The only negative on this pack is its weight. But, in order to be able to manage bigger loads, you will want the extras that allow this pack to handle the big loads. It is also adjustable enough to handle smaller overnight loads (I put everything inside).
This pack has led me to only buy Gregory Packs for any serious pack needs. I just bought the Gregory Adze daypack, which has also proven itself as the perfect pack for its size.
I lead backcountry trips for a living, and I would never use another pack for my job, or another brand of backpack for any of my backcountry needs.
GO GREGORY! BEST PACKS EVER!
The reason I purchased this pack was because I wanted something that could carry an immense amount of weight, and not have to worry about the collateral damage. What I mean by collateral damage is no broken straps, clips, tears, and the unforgiving back pain that any of these things could cause mid-trip.I recently took the Gregory Denali Pro with me on a trip to The Zions in Utah. It was a 5 day | 50 mile journey from the West to East Rim. My pack totaled in at 78 pounds, but fluctuated due to the amount of water I was carrying with me at any given time. (This included everything from camping tools, clothing, food, padding, sleeping bag, survival accessories, tent, water filter, water, and the ridiculous amount of Camera equipment I wanted to document the trip with)And as expected, the pack performed optimally like any review you'll read on here. Not only was this the most amazing, comfortable, robust pack of its kind, but the complements I got from it on the trail amazed me. It appears that Gregory has built a luxurious brand for itself, and most importantly: reliable.My next trip is Mt. Mount Whitney - this July - and I intend on packing the same amount of gear. It'll be a 8 Day adventure in the Sierras, and with this pack--I can't wait.To anyone who is skeptical like I was about spending [$] on a pack...Believe me...Its worth ever penny and you won't be disappointed.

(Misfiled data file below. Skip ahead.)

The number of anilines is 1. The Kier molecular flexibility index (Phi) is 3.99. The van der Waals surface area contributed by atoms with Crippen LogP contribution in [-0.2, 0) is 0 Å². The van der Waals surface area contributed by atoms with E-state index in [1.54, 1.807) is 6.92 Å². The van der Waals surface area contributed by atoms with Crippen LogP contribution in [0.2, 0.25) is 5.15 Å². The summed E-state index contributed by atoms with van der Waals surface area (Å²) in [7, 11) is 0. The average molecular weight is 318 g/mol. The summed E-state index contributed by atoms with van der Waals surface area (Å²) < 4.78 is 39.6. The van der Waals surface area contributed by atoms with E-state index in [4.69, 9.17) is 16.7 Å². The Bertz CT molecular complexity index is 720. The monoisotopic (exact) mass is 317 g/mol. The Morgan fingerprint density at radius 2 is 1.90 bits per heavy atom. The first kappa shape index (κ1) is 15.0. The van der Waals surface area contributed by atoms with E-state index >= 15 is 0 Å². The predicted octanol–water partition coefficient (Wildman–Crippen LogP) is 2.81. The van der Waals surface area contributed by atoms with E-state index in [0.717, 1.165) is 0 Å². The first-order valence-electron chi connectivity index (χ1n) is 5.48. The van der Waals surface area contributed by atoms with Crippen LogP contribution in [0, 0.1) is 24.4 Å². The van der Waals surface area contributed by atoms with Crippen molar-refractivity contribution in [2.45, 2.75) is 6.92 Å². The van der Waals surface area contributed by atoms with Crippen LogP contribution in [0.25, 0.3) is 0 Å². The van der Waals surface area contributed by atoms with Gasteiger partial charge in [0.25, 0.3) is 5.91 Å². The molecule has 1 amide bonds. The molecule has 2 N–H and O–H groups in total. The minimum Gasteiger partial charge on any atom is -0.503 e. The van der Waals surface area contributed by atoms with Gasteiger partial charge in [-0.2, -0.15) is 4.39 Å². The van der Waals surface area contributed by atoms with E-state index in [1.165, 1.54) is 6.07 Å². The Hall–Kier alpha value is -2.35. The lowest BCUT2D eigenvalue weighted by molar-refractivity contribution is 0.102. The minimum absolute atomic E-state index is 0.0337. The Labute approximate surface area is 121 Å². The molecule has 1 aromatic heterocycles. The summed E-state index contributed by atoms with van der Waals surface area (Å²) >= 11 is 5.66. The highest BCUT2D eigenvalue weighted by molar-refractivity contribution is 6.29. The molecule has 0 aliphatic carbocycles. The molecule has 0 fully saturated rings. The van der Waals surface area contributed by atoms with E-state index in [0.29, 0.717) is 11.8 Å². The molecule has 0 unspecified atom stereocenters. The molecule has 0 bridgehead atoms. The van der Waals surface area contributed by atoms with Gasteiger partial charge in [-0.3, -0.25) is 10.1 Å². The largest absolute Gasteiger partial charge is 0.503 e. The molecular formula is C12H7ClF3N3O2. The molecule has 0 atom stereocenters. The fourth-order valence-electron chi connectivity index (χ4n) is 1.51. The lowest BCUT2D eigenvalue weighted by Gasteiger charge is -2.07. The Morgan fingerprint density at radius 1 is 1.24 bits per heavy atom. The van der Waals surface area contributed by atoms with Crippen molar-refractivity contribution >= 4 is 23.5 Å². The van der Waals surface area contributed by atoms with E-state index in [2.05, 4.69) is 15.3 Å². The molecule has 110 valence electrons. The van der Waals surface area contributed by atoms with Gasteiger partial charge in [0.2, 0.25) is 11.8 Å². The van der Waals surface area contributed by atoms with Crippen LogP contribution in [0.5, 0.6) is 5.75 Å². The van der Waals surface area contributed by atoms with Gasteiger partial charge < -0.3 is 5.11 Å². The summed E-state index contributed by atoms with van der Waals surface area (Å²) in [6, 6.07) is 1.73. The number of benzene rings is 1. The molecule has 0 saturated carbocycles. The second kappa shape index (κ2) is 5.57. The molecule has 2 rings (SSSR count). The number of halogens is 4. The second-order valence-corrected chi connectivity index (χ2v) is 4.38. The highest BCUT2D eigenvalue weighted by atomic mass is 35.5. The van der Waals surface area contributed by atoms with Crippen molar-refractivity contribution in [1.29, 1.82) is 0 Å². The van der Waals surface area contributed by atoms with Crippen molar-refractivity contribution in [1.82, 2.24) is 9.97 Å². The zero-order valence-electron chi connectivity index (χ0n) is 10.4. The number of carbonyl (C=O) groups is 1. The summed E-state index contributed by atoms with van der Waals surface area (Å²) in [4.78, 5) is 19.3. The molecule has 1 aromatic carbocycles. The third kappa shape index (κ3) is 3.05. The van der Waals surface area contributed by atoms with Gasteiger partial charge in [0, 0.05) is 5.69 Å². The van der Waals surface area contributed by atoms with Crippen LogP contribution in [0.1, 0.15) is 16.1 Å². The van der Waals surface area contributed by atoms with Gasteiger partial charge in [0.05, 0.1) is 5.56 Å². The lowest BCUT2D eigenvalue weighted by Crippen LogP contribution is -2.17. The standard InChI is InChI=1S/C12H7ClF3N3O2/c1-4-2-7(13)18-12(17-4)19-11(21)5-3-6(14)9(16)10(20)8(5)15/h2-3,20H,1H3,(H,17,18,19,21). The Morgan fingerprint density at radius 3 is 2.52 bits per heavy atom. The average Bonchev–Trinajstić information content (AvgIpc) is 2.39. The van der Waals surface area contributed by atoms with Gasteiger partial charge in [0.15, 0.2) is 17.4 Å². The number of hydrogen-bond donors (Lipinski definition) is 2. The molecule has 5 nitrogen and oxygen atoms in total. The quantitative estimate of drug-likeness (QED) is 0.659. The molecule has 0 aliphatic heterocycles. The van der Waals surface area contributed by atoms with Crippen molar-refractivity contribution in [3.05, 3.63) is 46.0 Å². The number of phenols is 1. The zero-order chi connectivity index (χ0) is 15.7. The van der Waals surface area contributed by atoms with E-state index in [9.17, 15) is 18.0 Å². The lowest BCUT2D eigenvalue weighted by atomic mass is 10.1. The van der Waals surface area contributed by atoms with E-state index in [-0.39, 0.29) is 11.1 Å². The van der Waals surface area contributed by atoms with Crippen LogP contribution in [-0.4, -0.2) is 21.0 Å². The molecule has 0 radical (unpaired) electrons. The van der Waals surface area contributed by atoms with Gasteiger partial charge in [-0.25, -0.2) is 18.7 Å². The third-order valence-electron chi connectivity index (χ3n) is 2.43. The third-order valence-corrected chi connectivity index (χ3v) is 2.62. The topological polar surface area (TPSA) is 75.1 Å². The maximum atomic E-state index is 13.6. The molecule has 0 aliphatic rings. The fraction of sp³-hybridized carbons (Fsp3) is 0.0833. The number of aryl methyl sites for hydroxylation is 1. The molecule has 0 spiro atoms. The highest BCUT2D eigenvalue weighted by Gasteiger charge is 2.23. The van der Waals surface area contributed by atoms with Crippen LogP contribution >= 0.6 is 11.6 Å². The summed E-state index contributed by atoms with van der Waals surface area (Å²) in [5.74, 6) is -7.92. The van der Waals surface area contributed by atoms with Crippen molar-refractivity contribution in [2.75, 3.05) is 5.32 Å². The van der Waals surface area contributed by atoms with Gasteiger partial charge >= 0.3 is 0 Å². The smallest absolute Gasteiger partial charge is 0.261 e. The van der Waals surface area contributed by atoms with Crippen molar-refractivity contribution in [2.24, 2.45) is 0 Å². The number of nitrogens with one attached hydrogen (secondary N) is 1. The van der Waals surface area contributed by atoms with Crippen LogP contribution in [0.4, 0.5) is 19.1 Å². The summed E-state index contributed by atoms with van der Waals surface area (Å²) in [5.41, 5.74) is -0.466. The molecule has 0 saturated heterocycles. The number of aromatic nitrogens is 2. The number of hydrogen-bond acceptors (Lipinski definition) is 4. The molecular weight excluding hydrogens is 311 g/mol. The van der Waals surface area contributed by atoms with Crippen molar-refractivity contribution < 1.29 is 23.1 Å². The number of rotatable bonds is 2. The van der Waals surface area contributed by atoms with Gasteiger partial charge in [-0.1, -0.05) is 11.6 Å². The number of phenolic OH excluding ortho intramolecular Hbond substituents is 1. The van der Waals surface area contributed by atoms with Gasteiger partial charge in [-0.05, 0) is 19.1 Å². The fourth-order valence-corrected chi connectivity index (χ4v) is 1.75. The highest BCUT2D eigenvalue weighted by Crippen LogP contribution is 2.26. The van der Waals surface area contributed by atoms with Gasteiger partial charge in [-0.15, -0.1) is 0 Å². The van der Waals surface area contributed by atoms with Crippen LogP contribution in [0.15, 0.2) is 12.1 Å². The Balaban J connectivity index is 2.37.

The Best Backpack EVER!!!